Making informed decisions (Sponsored by Intervet/Schering-Plough Animal Health)
Knowing when to upgrade and when to hold on to equipment can save-and make-you money.
As technology continues to develop, equine practices rely heavily on advanced medical equipment—namely that which requires a sizable investment—to provide the advanced level of care clients have come to expect. However, equipment can quickly become obsolete or not cost-effective for a practice to maintain. Often, this happens faster than the practice can recoup the money spent on the initial purchase. But with careful planning and budgeting, you can make an investment that will benefit your clients with great care and your practice with more revenue.
Weigh your options
Your cash flow should support the projected equipment usage. If it doesn't, your profit potential can decrease rapidly. A well-constructed cost/benefit study or break-even analysis can help you project how the purchase will impact your practice. It will take into account the direct and indirect costs of supporting a piece of equipment, the projected use of the equipment, and the professional fees necessary to support the equipment purchase. Also, consider financing the equipment for a shorter period of time than the anticipated usefulness of the purchased equipment.
A capital investment
If you don't use a break-even formula, consider all the expenses associated with the use of new or existing equipment. Costs such as technician wages, taxes and insurance, return on investment, administration costs, replacement costs, and facility and vehicle usage must be taken into account when purchasing a piece of equipment or setting an appropriate fee structure.
Look at the books
Most acquisitions can be determined in advance to allow for good budgeting and to avoid impulsive purchasing. A typical budget allows 3% to 5% of its gross revenue for capital expenditures. This figure should include all equipment expenses, including vehicles. If you exceed this figure in one year, it is important to balance it out in the budget within the following year.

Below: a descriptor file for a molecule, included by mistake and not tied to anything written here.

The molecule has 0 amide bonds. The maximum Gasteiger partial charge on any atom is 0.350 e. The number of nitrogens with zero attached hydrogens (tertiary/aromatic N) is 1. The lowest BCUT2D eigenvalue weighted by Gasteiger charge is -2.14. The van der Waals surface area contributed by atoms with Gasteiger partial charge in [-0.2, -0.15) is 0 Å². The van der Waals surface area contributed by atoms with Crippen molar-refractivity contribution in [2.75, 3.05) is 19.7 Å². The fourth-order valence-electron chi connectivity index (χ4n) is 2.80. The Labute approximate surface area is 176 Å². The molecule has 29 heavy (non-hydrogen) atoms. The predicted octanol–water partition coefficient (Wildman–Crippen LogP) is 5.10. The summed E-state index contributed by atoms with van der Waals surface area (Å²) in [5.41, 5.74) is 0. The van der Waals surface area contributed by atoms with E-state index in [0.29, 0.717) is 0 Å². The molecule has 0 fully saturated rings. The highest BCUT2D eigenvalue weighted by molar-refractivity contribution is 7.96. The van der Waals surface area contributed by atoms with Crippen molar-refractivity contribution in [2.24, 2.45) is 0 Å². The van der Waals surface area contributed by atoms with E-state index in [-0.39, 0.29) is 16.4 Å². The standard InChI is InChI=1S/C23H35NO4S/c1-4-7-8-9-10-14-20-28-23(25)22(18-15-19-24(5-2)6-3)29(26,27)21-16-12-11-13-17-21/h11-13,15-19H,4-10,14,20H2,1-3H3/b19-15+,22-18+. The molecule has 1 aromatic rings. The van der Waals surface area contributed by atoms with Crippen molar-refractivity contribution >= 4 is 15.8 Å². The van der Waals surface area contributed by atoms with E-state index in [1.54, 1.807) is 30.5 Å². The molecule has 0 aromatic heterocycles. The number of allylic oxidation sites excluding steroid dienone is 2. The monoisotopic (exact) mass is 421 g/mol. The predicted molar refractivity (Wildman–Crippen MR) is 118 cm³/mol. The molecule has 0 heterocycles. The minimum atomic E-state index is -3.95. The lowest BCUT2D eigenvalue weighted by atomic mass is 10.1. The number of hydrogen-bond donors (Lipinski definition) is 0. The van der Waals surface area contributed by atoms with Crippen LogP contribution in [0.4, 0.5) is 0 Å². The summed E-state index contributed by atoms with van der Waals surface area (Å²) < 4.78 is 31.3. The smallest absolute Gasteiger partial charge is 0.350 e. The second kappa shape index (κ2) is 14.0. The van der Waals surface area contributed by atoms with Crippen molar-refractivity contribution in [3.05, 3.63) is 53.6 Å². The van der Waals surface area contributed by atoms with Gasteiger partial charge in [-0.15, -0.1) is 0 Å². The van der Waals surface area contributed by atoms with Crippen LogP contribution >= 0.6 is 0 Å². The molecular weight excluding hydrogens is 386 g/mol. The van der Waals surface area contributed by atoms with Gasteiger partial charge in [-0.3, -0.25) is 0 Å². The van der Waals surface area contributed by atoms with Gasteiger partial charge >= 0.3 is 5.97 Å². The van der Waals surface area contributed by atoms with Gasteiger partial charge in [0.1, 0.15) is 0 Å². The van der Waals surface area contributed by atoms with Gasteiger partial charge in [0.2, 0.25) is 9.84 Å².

A close study of your current debt and balance sheet will help you determine your ability to finance your next purchase. Your total current assets should exceed liabilities by a ratio of 1.5 to 1.0. This is referred to as your liquidity ratio. You can study assets and liabilities easily using your practice's accounting software.
When to upgrade equipment
Consider the depreciation rates of new equipment purchases. You can elect to accelerate the depreciation in the first year of ownership based on Internal Revenue Service code Section 179. This option allows your practice to claim more of the equipment's value as an expense, resulting in a tax savings for the practice owners. The terms of Section 179 will be changing in the next few years so consult with your accountant to determine the best time to purchase equipment. Bear in mind that when you accelerate the depreciation rate in the first year of purchase, you will be left with lower deductions in the remaining years that you own the equipment.
If you know when to upgrade and when to stick with the equipment you have, you can meet the standard of care you want to provide and keep the revenue flowing.